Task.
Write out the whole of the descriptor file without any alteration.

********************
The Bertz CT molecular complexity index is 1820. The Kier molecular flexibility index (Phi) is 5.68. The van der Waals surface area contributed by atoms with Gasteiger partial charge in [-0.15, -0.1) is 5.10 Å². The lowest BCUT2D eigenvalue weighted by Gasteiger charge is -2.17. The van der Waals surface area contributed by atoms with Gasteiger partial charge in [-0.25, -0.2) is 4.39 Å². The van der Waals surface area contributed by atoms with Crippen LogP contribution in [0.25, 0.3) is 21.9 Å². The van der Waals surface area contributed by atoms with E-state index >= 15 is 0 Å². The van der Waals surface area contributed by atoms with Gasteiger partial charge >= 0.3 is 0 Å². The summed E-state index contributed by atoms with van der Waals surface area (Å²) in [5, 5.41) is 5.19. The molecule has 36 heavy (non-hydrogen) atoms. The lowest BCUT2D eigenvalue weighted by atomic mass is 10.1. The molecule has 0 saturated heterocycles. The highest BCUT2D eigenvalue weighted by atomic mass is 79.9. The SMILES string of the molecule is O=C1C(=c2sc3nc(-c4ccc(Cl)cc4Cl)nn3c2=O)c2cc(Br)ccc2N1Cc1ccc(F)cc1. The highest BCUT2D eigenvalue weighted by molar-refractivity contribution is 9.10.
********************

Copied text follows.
The Bertz CT molecular complexity index is 1820. The Kier molecular flexibility index (Phi) is 5.68. The van der Waals surface area contributed by atoms with Gasteiger partial charge in [-0.15, -0.1) is 5.10 Å². The lowest BCUT2D eigenvalue weighted by Gasteiger charge is -2.17. The van der Waals surface area contributed by atoms with Gasteiger partial charge in [-0.25, -0.2) is 4.39 Å². The van der Waals surface area contributed by atoms with Crippen LogP contribution in [0.25, 0.3) is 21.9 Å². The van der Waals surface area contributed by atoms with E-state index >= 15 is 0 Å². The van der Waals surface area contributed by atoms with Gasteiger partial charge >= 0.3 is 0 Å². The summed E-state index contributed by atoms with van der Waals surface area (Å²) in [5, 5.41) is 5.19. The molecule has 36 heavy (non-hydrogen) atoms. The lowest BCUT2D eigenvalue weighted by atomic mass is 10.1. The molecule has 0 saturated heterocycles. The highest BCUT2D eigenvalue weighted by atomic mass is 79.9. The SMILES string of the molecule is O=C1C(=c2sc3nc(-c4ccc(Cl)cc4Cl)nn3c2=O)c2cc(Br)ccc2N1Cc1ccc(F)cc1. The highest BCUT2D eigenvalue weighted by molar-refractivity contribution is 9.10.